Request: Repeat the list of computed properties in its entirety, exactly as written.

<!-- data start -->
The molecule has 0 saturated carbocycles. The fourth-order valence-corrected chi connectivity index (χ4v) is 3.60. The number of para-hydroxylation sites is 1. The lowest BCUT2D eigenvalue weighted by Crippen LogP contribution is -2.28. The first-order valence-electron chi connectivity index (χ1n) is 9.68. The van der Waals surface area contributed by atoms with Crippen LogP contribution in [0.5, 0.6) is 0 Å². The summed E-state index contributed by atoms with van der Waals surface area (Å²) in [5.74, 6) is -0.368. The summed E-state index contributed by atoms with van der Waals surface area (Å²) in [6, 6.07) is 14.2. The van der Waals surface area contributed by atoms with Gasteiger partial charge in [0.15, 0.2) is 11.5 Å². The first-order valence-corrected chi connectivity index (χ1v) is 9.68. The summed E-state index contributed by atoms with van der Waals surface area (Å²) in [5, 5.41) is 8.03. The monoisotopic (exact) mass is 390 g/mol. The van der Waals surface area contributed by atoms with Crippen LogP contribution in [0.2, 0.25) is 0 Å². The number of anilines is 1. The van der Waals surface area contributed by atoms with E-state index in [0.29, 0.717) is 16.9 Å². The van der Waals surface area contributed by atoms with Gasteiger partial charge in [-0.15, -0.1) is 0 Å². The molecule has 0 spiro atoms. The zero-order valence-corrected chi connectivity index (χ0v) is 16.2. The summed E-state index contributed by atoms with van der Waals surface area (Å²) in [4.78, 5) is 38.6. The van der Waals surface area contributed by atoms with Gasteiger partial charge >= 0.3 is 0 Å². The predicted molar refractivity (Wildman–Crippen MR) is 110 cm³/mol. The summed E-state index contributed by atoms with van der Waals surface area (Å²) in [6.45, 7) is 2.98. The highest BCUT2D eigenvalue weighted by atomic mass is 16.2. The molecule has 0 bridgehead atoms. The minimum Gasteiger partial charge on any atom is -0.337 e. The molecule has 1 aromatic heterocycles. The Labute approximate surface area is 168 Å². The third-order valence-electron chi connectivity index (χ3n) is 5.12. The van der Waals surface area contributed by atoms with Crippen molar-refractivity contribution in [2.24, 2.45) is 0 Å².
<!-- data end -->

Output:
The molecule has 0 saturated carbocycles. The fourth-order valence-corrected chi connectivity index (χ4v) is 3.60. The number of para-hydroxylation sites is 1. The lowest BCUT2D eigenvalue weighted by Crippen LogP contribution is -2.28. The first-order valence-electron chi connectivity index (χ1n) is 9.68. The van der Waals surface area contributed by atoms with Crippen LogP contribution in [0.5, 0.6) is 0 Å². The summed E-state index contributed by atoms with van der Waals surface area (Å²) in [5.74, 6) is -0.368. The summed E-state index contributed by atoms with van der Waals surface area (Å²) in [6, 6.07) is 14.2. The van der Waals surface area contributed by atoms with Gasteiger partial charge in [0.15, 0.2) is 11.5 Å². The first-order valence-corrected chi connectivity index (χ1v) is 9.68. The summed E-state index contributed by atoms with van der Waals surface area (Å²) in [5, 5.41) is 8.03. The monoisotopic (exact) mass is 390 g/mol. The van der Waals surface area contributed by atoms with Crippen LogP contribution in [0.2, 0.25) is 0 Å². The number of anilines is 1. The van der Waals surface area contributed by atoms with E-state index in [0.29, 0.717) is 16.9 Å². The van der Waals surface area contributed by atoms with Gasteiger partial charge in [-0.15, -0.1) is 0 Å². The molecule has 0 spiro atoms. The zero-order valence-corrected chi connectivity index (χ0v) is 16.2. The summed E-state index contributed by atoms with van der Waals surface area (Å²) in [4.78, 5) is 38.6. The van der Waals surface area contributed by atoms with Gasteiger partial charge >= 0.3 is 0 Å². The predicted molar refractivity (Wildman–Crippen MR) is 110 cm³/mol. The summed E-state index contributed by atoms with van der Waals surface area (Å²) in [6.45, 7) is 2.98. The highest BCUT2D eigenvalue weighted by atomic mass is 16.2. The molecule has 0 bridgehead atoms. The minimum Gasteiger partial charge on any atom is -0.337 e. The molecule has 1 aromatic heterocycles. The Labute approximate surface area is 168 Å². The third-order valence-electron chi connectivity index (χ3n) is 5.12. The van der Waals surface area contributed by atoms with Crippen molar-refractivity contribution in [2.24, 2.45) is 0 Å².